According to the equation listed above, increasing the trail and/or decreasing the head angle will increase the wheel flop factor on a bicycle or motorcycle, which will increase the torque required to bring the handlebars back to the straight ahead position and increase the vehicle's tendency to veer suddenly off the line of a curve. Also, increasing the weight borne by the front wheel of the vehicle, either by increasing the mass of the vehicle, rider and cargo or by changing the weight ratio to shift the center of mass forward, will increase the severity of the wheel flop effect. Increasing the rotational inertia of the front wheel by increasing the speed of the vehicle and the rotational speed of the wheel will tend to counter the wheel flop effect.

A certain amount of wheel flop is generally considered to be desirable. Bicycle Quarterly magazine states, "A bike with too little wheel flop will be sluggish in its reactions to handlebar inputs. A bike with too much wheel flop will tend to veer off its line at low and moderate speeds." [23]

Modifications

Forks may be modified or replaced, thereby altering the geometry of the bike.

Changing fork length

Increasing the length of the fork, for example by switching from rigid to suspension, raises the front of a bicycle and thus decreases its head angle. [10] Lengthening the fork would have the opposite effect on the rake of a motorcycle, since rake is measured in the opposite direction.

A rule of thumb is a 10 mm change in fork length gives a half-degree change in the steering axis angle.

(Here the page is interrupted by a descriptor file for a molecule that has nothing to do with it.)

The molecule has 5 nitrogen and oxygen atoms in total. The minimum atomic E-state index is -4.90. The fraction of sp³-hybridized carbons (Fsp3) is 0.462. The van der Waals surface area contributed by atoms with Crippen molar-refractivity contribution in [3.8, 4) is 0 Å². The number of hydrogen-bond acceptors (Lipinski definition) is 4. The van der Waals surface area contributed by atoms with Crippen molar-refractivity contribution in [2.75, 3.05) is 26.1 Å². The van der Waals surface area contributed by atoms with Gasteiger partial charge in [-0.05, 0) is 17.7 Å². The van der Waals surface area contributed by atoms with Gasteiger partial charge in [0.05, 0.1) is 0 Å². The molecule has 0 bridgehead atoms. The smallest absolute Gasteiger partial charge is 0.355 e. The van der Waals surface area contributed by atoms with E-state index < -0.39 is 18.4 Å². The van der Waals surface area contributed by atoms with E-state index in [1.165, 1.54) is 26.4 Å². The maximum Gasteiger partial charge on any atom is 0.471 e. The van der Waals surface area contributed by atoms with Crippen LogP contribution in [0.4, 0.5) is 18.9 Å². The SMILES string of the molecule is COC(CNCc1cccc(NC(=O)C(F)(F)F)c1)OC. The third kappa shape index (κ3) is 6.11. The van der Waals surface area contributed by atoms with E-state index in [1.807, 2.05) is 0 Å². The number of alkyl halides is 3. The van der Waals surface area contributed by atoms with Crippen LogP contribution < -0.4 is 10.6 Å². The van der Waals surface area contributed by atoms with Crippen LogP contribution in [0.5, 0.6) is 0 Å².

Changing fork offset

Increasing the offset of a fork reduces the trail, and if performed on an existing fork by bending without lengthening the blades, shortens the fork. [24]

The state of North Dakota (USA) actually has minimum and maximum requirements on rake and trail for "manufacture, sale, and safe operation of a motorcycle upon public highways." [25]

"4. All motorcycles, except three-wheel motorcycles, must meet the following specifications in relationship to front wheel geometry:

MAXIMUM: Rake: 45 degrees; Trail: 14 inches [35.56 centimeters] positive
MINIMUM: Rake: 20 degrees; Trail: 2 inches [5.08 centimeters] positive

Manufacturer's specifications must include the specific rake and trail for each motorcycle or class of motorcycles and the terms "rake" and "trail" must be defined by the director by rules adopted pursuant to chapter 28–32."

Other aspects

For other aspects of geometry, such as ergonomics or intended use, see the bicycle frame article. For motorcycles the other main geometric parameters are seat height and relative foot peg and handlebar placement.

See also

Related Research Articles